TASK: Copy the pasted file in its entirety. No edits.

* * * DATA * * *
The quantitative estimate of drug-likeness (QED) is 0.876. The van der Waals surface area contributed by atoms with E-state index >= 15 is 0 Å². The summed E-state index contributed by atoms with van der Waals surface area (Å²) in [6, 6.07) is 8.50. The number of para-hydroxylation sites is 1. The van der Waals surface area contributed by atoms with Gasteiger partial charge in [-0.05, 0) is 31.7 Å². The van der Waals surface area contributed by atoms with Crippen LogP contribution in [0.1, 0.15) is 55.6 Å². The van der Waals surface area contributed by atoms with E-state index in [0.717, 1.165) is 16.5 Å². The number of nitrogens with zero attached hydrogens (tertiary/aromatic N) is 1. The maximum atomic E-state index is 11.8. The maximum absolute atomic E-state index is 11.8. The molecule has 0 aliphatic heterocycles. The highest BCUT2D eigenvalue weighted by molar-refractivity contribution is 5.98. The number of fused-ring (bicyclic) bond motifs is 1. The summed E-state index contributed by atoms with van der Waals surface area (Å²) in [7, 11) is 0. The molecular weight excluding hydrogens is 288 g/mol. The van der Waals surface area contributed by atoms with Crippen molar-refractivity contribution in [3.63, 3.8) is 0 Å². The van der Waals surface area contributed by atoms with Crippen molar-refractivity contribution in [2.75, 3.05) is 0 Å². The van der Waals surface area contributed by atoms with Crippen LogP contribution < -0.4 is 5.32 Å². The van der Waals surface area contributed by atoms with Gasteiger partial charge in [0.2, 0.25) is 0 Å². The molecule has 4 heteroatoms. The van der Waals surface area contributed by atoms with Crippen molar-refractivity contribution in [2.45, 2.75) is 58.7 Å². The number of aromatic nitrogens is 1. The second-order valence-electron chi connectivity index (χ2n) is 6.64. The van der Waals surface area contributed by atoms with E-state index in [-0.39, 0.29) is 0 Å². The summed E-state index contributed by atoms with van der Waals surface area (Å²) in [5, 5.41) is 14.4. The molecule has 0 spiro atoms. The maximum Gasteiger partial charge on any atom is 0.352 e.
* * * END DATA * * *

The quantitative estimate of drug-likeness (QED) is 0.876. The van der Waals surface area contributed by atoms with E-state index >= 15 is 0 Å². The summed E-state index contributed by atoms with van der Waals surface area (Å²) in [6, 6.07) is 8.50. The number of para-hydroxylation sites is 1. The van der Waals surface area contributed by atoms with Gasteiger partial charge in [-0.05, 0) is 31.7 Å². The van der Waals surface area contributed by atoms with Crippen LogP contribution in [0.1, 0.15) is 55.6 Å². The van der Waals surface area contributed by atoms with E-state index in [0.717, 1.165) is 16.5 Å². The number of nitrogens with zero attached hydrogens (tertiary/aromatic N) is 1. The maximum atomic E-state index is 11.8. The maximum absolute atomic E-state index is 11.8. The molecule has 0 aliphatic heterocycles. The highest BCUT2D eigenvalue weighted by molar-refractivity contribution is 5.98. The number of fused-ring (bicyclic) bond motifs is 1. The summed E-state index contributed by atoms with van der Waals surface area (Å²) in [7, 11) is 0. The molecular weight excluding hydrogens is 288 g/mol. The van der Waals surface area contributed by atoms with Crippen molar-refractivity contribution in [3.63, 3.8) is 0 Å². The van der Waals surface area contributed by atoms with Crippen molar-refractivity contribution in [2.75, 3.05) is 0 Å². The van der Waals surface area contributed by atoms with Crippen LogP contribution < -0.4 is 5.32 Å². The van der Waals surface area contributed by atoms with Gasteiger partial charge in [0.2, 0.25) is 0 Å². The molecule has 4 heteroatoms. The van der Waals surface area contributed by atoms with Crippen molar-refractivity contribution in [2.45, 2.75) is 58.7 Å². The number of aromatic nitrogens is 1. The second-order valence-electron chi connectivity index (χ2n) is 6.64. The van der Waals surface area contributed by atoms with E-state index in [-0.39, 0.29) is 0 Å². The summed E-state index contributed by atoms with van der Waals surface area (Å²) in [5, 5.41) is 14.4. The molecule has 0 spiro atoms. The maximum Gasteiger partial charge on any atom is 0.352 e.